Friday, September 21, 2007

Film of 'Kite Runner' Novel Sparks Safety Concerns

Film of 'Kite Runner' Novel Sparks Safety Concerns
Listen to this story... by Kim Masters

Morning Edition, September 20, 2007 · Khaled Hosseini's best-selling novel Kite Runner opens as a film in November. But it is already causing concern in Afghanistan and in Hollywood for its depiction of ethnic tensions in Afghanistan and harsh portrayal of life under the Taliban.

[The interview discusses the safety of the children who starred in the film. Ahmad Jean, the father of Ahman Khan who plays the role of the boy who is sexually assaulted, says that he had no idea his boy would be playing such a role. He says the filmmakers only told him that the movie was about flying kites in Kabul.

He says that the victims of such a crime would be stigmatized in his society and even playing the role of a victim would put his son in jeopardy. The film will not be released in Afghanistan, but DVDs will eventually get there. He feels he may need to leave Kabul.]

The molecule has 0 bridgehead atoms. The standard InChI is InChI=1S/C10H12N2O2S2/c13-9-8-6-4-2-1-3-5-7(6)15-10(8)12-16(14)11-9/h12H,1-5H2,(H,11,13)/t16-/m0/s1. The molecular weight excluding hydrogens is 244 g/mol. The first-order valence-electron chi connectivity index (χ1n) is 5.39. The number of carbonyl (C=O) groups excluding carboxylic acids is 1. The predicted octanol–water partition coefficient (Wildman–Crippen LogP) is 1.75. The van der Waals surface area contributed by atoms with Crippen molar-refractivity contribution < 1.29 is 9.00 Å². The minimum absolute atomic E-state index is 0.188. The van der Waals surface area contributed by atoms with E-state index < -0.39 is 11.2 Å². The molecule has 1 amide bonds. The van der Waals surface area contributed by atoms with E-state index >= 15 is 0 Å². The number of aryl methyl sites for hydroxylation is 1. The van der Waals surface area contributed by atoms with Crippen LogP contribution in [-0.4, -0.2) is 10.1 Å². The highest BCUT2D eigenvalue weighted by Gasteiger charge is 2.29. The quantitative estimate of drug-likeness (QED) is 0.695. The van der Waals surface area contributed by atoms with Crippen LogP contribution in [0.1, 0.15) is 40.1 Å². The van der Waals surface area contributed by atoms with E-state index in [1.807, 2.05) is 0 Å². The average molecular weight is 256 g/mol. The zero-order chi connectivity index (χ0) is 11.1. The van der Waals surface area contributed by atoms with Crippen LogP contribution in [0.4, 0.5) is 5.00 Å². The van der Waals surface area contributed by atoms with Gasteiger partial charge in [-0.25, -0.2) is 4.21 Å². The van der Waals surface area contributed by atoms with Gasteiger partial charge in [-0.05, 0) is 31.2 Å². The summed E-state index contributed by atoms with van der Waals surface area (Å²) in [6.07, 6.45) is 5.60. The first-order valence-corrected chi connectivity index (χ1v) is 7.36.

More from the BBC

By Charles Haviland BBC News, Kabul
Book-lovers and movie-goers are eagerly awaiting the release this November of the film version of a much-loved novel, the worldwide bestseller, The Kite Runner. But it is running into controversy in Afghanistan, the country where most of it is set, and among Afghan diaspora communities.

The film version has been shot in one of Afghanistan's main languages, Dari, and using ordinary Afghans in many of the roles - including the three principal children, who were chosen from among 2,000 in Kabul schools.

That is a brave move aimed at achieving maximum authenticity. But it has created unforeseen hitches.

11-year-old Ahmad Khan Mahmidzada, the boy who plays Hassan, and his father Ahmad Jaan.

The father says it was only after arriving in Kashgar in western China - where the film was shot for security reasons - that he learned of the rape scene, and that he wanted to withdraw his son from it.

"When I told them I would not let Ahmad Khan take part in this film, they said: 'We won't film that scene'," he says.

Ahmad Khan is the perfect actor for Hassan - like the fictional boy, he is always smiling.

But, like his father, he is uneasy about the film in which he is starring.

"They didn't tell me about the story of this book," he tells me in English, recalling the audition and the casting.

[Amad Jean:] "My own people from my own tribe will turn against me because of the story."

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